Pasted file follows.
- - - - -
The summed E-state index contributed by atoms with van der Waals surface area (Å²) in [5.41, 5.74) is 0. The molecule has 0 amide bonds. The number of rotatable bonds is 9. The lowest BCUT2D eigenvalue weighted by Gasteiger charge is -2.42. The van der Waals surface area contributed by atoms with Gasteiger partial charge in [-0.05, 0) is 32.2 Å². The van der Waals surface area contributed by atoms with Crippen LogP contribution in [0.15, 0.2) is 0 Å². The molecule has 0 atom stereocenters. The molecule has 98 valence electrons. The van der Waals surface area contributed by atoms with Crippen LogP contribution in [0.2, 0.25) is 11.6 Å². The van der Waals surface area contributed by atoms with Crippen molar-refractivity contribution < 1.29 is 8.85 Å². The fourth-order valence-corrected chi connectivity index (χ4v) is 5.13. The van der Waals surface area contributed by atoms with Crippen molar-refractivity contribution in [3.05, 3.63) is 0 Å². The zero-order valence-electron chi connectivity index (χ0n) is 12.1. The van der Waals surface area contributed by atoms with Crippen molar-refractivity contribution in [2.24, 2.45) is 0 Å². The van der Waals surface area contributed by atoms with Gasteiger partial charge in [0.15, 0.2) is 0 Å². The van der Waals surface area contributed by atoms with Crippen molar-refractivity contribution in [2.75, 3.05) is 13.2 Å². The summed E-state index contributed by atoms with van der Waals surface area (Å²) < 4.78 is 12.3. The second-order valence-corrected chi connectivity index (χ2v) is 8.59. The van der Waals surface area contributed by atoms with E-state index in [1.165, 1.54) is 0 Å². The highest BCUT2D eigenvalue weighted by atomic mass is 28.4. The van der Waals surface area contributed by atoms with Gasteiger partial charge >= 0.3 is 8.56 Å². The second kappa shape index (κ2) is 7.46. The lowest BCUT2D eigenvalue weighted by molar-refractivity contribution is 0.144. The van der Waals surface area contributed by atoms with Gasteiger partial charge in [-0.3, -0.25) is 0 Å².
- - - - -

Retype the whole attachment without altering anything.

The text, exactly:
The summed E-state index contributed by atoms with van der Waals surface area (Å²) in [5.41, 5.74) is 0. The molecule has 0 amide bonds. The number of rotatable bonds is 9. The lowest BCUT2D eigenvalue weighted by Gasteiger charge is -2.42. The van der Waals surface area contributed by atoms with Gasteiger partial charge in [-0.05, 0) is 32.2 Å². The van der Waals surface area contributed by atoms with Crippen LogP contribution in [0.15, 0.2) is 0 Å². The molecule has 0 atom stereocenters. The molecule has 98 valence electrons. The van der Waals surface area contributed by atoms with Crippen LogP contribution in [0.2, 0.25) is 11.6 Å². The van der Waals surface area contributed by atoms with Crippen molar-refractivity contribution < 1.29 is 8.85 Å². The fourth-order valence-corrected chi connectivity index (χ4v) is 5.13. The van der Waals surface area contributed by atoms with Crippen molar-refractivity contribution in [3.05, 3.63) is 0 Å². The zero-order valence-electron chi connectivity index (χ0n) is 12.1. The van der Waals surface area contributed by atoms with Crippen molar-refractivity contribution in [2.24, 2.45) is 0 Å². The van der Waals surface area contributed by atoms with Gasteiger partial charge in [0.15, 0.2) is 0 Å². The van der Waals surface area contributed by atoms with Crippen molar-refractivity contribution in [2.75, 3.05) is 13.2 Å². The summed E-state index contributed by atoms with van der Waals surface area (Å²) < 4.78 is 12.3. The second-order valence-corrected chi connectivity index (χ2v) is 8.59. The van der Waals surface area contributed by atoms with E-state index in [1.165, 1.54) is 0 Å². The highest BCUT2D eigenvalue weighted by atomic mass is 28.4. The van der Waals surface area contributed by atoms with Gasteiger partial charge >= 0.3 is 8.56 Å². The second kappa shape index (κ2) is 7.46. The lowest BCUT2D eigenvalue weighted by molar-refractivity contribution is 0.144. The van der Waals surface area contributed by atoms with Gasteiger partial charge in [-0.3, -0.25) is 0 Å².